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What are the procedural safeguards must be followed under NDPS Act

Procedural safeguard under NDPS Act

It is now also well settled that the provisions of the NDPS Act being harsh in nature, the procedural safeguards contained therein must scrupulously be complied therewith.

It was so held by a Constitution Bench of this Court in State of Punjab v. Baldev Singh (1999) 6 SCC 172)) in the following terms :

“57. On the basis of the reasoning and discussion above, the following conclusions arise :

(1) That when an empowered officer or a duly authorized officer acting on prior information is about to search a person, it is imperative for him to inform the person concerned of his right under sub-section (1) of Section 50 of being taken to the nearest gazetted officer or the nearest Magistrate for making the search. However, such information may not necessarily be in writing.

(2) That failure to inform the person concerned about the existence of his right to be searched before a gazetted officer or a Magistrate would cause prejudice to an accused.

(3) That a search made by an empowered officer, on prior information, without informing the person of his right that if he so requires, he shall be taken before a gazetted officer or a Magistrate for search and in case he so opts, failure to conduct his search before a gazetted officer or a Magistrate, may not vitiate the trial but would render the recovery of the illicit article suspect and vitiate the conviction and sentence of an accused, where the conviction has been recorded only on the basis of the possession of the illicit article, recovered from his person, during a search conducted in violation of the provisions of Section 50 of the Act.

(4) That there is indeed need to protect society from criminals. The societal intent in safety will suffer if persons who commit crimes are let off because the evidence against them is to be treated as if it does not exist. The answer, therefore, is that the investigating agency must follow the procedure as envisaged by the statute scrupulously and the failure to do so must be viewed by the higher authorities seriously inviting action against the official concerned so that the laxity on the part of the investigating authority is curbed. In every case the end result is important but the means to achieve it must remain above board. The remedy cannot be worse than the disease itself. The legitimacy of the judicial process may come under a cloud if the Court is seen to condone acts of lawlessness conducted by the investigating agency during search operations and may also undermine respect for the law and may have the effect of unconscionably compromising the administration of justice. That cannot be permitted. An accused is entitled to a fair trial. A conviction resulting from an unfair trial is contrary to our concept of justice. The use of evidence collected in breach of the safeguards provided by Section 50 at the trial, would render the trial unfair.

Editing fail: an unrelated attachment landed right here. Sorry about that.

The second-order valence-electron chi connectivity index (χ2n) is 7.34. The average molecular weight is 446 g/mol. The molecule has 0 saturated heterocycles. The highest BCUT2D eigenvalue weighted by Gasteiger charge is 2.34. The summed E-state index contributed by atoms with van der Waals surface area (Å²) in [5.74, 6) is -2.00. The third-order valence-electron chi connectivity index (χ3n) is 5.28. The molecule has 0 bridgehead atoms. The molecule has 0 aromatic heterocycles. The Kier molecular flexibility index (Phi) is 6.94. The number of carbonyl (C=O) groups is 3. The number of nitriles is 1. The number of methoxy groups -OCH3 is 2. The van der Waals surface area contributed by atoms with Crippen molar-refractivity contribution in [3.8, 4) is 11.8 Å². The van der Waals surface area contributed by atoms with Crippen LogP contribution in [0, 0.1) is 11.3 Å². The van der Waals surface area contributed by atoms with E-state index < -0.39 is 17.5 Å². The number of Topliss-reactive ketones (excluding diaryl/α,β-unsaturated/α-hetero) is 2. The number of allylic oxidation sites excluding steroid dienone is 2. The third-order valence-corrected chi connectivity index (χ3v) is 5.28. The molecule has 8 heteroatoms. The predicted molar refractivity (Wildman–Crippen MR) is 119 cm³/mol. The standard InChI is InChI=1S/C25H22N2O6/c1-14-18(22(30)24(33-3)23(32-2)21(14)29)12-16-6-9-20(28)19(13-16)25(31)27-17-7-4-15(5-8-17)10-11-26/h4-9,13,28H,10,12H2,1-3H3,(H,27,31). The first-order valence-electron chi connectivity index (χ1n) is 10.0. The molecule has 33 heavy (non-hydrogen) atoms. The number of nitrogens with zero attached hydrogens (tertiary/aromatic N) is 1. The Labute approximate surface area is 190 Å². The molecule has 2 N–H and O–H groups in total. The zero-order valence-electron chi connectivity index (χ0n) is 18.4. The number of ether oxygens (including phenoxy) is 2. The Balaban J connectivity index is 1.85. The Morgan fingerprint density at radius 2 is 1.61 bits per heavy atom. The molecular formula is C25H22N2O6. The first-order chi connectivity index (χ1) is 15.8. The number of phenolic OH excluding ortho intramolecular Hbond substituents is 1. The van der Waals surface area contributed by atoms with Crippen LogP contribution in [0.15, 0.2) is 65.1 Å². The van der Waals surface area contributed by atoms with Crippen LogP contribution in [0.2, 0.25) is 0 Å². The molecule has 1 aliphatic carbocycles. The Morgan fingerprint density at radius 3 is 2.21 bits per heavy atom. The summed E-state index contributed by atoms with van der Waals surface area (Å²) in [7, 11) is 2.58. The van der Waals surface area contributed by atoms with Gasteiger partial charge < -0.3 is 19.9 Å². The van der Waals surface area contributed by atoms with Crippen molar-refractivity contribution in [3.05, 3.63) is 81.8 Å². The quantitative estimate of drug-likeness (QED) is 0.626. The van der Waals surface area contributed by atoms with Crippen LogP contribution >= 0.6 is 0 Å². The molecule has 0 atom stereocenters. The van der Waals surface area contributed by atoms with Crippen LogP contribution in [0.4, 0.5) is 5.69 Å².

(5) That whether or not the safeguards provided in Section 50 have been duly observed would have to be determined by the Court on the basis of the evidence led at the trial. Finding on that issue, one way or the other, would be relevant for recording an order of conviction or acquittal. Without giving an opportunity to the prosecution to establish, at the trial, that the provisions of Section 50 and, particularly, the safeguards provided therein were duly complied with, it would not be permissible to cut short a criminal trial.

(6) That in the Context in which the protection has been incorporated in Section 50 for the benefit of the person intended to be searched, we do not express any opinion whether the provisions of Section 50 are mandatory or directory, but hold that failure to inform the person concerned of his right as emanating from sub-section (1) of Section 50, may render the recovery of the contraband suspect and the conviction and sentence of an accused bad and unsustainable in law.